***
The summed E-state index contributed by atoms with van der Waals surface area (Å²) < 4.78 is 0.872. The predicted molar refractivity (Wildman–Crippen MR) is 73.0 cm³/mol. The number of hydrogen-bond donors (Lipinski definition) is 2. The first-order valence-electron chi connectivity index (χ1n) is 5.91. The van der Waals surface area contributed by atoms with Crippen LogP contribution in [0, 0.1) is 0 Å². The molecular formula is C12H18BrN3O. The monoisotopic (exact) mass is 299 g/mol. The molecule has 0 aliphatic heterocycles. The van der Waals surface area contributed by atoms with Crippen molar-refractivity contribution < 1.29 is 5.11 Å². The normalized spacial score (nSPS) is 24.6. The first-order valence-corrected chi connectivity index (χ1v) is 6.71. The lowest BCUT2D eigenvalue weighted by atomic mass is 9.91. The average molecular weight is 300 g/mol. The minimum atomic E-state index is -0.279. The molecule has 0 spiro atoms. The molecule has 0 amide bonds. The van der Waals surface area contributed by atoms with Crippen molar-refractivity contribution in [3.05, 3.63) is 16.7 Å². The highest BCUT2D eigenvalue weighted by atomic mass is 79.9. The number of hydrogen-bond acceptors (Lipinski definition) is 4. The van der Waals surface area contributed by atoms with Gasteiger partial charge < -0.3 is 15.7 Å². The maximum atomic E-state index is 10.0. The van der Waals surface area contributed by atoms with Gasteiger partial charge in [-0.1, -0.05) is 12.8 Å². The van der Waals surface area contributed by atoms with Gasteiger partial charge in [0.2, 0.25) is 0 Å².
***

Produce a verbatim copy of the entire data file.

The summed E-state index contributed by atoms with van der Waals surface area (Å²) < 4.78 is 0.872. The predicted molar refractivity (Wildman–Crippen MR) is 73.0 cm³/mol. The number of hydrogen-bond donors (Lipinski definition) is 2. The first-order valence-electron chi connectivity index (χ1n) is 5.91. The van der Waals surface area contributed by atoms with Crippen LogP contribution in [0, 0.1) is 0 Å². The molecular formula is C12H18BrN3O. The monoisotopic (exact) mass is 299 g/mol. The molecule has 0 aliphatic heterocycles. The van der Waals surface area contributed by atoms with Crippen molar-refractivity contribution < 1.29 is 5.11 Å². The normalized spacial score (nSPS) is 24.6. The first-order valence-corrected chi connectivity index (χ1v) is 6.71. The lowest BCUT2D eigenvalue weighted by atomic mass is 9.91. The average molecular weight is 300 g/mol. The minimum atomic E-state index is -0.279. The molecule has 0 spiro atoms. The molecule has 0 amide bonds. The van der Waals surface area contributed by atoms with Crippen molar-refractivity contribution in [3.05, 3.63) is 16.7 Å². The highest BCUT2D eigenvalue weighted by atomic mass is 79.9. The number of hydrogen-bond acceptors (Lipinski definition) is 4. The van der Waals surface area contributed by atoms with Gasteiger partial charge < -0.3 is 15.7 Å². The maximum atomic E-state index is 10.0. The van der Waals surface area contributed by atoms with Gasteiger partial charge in [-0.1, -0.05) is 12.8 Å². The van der Waals surface area contributed by atoms with Gasteiger partial charge in [0.2, 0.25) is 0 Å².